Once winter arrives to Massachusetts, countless people automatically assume that the need for pest control diminishes. Unfortunately, the winter cold does not kill pests, and neither does it cause all pests to go into hibernation. In fact, some of the most troublesome pests are those that like to live inside our homes, and these generally aren’t affected the cold in winter because virtually everyone has heating in their homes. To make matters even worse, many pests which are usually happy to be outdoors, tend to seek refuge indoors when winter arrives.
If you are thinking about discontinuing your routine pest control during winter as a means of saving some money, think again, because as many South Shore people have already discovered, the damage which can be caused by pests can end costing considerably more than routine pest control. Apart from damage to your property, some pests can also cause a wide range of health problems.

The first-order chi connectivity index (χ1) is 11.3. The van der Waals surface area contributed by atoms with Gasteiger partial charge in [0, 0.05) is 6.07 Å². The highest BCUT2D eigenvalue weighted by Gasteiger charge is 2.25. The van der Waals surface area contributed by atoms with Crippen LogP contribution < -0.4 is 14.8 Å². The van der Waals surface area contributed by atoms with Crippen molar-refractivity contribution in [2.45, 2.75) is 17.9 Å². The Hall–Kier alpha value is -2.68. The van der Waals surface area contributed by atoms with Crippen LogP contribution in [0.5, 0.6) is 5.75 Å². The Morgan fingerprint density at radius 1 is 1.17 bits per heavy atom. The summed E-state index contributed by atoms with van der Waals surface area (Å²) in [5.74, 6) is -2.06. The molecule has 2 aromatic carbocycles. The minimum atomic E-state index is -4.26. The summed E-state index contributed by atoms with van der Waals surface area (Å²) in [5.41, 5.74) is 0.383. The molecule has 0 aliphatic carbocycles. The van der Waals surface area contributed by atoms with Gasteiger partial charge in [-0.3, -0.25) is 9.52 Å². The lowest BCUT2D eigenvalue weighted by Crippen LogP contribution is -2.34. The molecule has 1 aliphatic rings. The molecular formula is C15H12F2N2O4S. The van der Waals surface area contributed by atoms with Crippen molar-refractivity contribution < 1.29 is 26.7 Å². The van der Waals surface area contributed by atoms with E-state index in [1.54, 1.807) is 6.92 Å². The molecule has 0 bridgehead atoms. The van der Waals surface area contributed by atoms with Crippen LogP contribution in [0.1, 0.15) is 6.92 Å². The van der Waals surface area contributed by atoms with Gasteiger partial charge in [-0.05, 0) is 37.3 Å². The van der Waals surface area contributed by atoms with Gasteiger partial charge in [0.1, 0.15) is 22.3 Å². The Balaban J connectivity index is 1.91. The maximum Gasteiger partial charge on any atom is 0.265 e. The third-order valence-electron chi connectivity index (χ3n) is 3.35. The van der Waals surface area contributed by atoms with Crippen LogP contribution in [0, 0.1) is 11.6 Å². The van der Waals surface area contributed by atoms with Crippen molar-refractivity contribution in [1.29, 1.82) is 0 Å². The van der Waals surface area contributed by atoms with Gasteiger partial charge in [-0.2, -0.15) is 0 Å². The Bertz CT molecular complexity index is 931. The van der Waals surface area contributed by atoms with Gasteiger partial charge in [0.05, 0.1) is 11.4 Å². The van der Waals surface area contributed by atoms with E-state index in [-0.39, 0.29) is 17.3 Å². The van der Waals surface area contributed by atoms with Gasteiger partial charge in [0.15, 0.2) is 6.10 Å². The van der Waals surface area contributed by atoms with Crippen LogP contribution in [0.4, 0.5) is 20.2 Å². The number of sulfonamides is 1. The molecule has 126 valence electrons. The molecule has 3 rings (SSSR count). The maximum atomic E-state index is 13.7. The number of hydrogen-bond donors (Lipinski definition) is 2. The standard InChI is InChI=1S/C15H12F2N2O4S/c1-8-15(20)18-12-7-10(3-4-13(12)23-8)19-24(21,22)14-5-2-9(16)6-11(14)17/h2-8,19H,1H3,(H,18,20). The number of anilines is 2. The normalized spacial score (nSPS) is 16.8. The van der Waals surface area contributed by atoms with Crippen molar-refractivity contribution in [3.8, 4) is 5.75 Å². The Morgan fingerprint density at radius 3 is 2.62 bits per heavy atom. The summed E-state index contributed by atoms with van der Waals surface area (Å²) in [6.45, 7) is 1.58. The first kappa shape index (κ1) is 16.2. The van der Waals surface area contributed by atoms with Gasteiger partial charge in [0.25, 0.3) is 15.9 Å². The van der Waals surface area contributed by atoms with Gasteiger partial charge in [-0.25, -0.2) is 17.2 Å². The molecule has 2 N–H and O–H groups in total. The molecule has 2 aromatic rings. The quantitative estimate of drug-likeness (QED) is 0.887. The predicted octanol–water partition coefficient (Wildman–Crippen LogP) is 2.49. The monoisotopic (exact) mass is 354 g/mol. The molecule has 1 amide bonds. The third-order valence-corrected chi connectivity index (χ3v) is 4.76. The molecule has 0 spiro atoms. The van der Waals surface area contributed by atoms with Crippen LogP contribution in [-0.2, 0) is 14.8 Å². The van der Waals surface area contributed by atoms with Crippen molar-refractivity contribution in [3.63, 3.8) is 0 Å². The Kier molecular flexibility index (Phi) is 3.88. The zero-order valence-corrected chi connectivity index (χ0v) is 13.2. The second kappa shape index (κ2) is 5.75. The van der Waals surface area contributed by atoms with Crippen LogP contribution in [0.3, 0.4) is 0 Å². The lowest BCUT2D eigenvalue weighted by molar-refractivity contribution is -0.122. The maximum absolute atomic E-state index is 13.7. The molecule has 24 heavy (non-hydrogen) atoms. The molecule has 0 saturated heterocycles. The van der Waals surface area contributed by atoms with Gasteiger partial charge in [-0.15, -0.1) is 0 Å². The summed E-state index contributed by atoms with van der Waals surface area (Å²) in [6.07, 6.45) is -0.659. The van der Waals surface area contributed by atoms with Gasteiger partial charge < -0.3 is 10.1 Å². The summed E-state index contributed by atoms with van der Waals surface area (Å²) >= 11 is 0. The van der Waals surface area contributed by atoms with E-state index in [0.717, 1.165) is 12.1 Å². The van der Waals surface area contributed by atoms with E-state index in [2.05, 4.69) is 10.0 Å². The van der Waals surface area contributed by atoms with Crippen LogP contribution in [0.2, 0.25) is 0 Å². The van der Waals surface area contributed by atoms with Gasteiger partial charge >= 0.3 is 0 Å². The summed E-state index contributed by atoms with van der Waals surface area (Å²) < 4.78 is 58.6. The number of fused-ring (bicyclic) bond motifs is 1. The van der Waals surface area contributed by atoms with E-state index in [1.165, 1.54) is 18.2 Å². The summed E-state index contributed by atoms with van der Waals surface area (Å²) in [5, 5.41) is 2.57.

Here are the top 5 reasons why pest control should not be discontinued during the winter months:
1. Any pests that happen to be living in the walls of your home are generally not at all affected by the cold weather outside your home.
2. Many pests, including ones such as earwigs; carpenter ants; termites, and cockroaches actually thrive indoors during the winter.
3. Rodents such as mice and rats can, and almost certainly will try to get into your home if they discover any openings.
4. Insects such as hornets; wasps, and spiders will often try to gain entry to your attic in a bid to escape the cold weather.
5. A reliable pest control company can carry out a meticulous inspection of your property, based on their knowledge and expertise relating to winter pest control.
A few wasps and spiders living in your attic is probably a not a big deal, but, once they have moved in, they generally don’t like to move out again, even when the summer arrives. Rats and mice are very similar, and if they are managing to find food in your home during winter, they too are likely to carry on hanging around after winter has passed.